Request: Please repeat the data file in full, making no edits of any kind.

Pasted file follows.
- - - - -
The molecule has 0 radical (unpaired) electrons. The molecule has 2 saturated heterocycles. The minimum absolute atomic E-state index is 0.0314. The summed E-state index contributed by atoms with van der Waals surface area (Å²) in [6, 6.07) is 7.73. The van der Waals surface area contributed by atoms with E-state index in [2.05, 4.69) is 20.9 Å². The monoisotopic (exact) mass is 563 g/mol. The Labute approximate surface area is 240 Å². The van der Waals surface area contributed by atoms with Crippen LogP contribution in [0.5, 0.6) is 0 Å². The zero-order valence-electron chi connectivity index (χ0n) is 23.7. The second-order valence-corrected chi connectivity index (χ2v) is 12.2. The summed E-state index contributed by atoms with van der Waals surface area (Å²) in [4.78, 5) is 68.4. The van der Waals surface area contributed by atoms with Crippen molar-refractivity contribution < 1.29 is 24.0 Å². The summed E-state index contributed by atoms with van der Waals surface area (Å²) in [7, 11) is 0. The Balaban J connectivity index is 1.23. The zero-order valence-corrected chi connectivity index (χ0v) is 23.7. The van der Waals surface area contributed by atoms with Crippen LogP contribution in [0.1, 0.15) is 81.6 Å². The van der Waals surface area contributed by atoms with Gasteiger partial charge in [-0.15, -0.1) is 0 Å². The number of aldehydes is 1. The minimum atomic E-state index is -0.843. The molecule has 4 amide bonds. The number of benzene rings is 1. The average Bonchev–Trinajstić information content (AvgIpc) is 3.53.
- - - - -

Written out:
The molecule has 0 radical (unpaired) electrons. The molecule has 2 saturated heterocycles. The minimum absolute atomic E-state index is 0.0314. The summed E-state index contributed by atoms with van der Waals surface area (Å²) in [6, 6.07) is 7.73. The van der Waals surface area contributed by atoms with E-state index in [2.05, 4.69) is 20.9 Å². The monoisotopic (exact) mass is 563 g/mol. The Labute approximate surface area is 240 Å². The van der Waals surface area contributed by atoms with Crippen LogP contribution in [0.5, 0.6) is 0 Å². The zero-order valence-electron chi connectivity index (χ0n) is 23.7. The second-order valence-corrected chi connectivity index (χ2v) is 12.2. The summed E-state index contributed by atoms with van der Waals surface area (Å²) in [4.78, 5) is 68.4. The van der Waals surface area contributed by atoms with Crippen molar-refractivity contribution < 1.29 is 24.0 Å². The summed E-state index contributed by atoms with van der Waals surface area (Å²) in [7, 11) is 0. The Balaban J connectivity index is 1.23. The zero-order valence-corrected chi connectivity index (χ0v) is 23.7. The van der Waals surface area contributed by atoms with Crippen LogP contribution in [0.1, 0.15) is 81.6 Å². The van der Waals surface area contributed by atoms with Gasteiger partial charge in [-0.15, -0.1) is 0 Å². The number of aldehydes is 1. The minimum atomic E-state index is -0.843. The molecule has 4 amide bonds. The number of benzene rings is 1. The average Bonchev–Trinajstić information content (AvgIpc) is 3.53.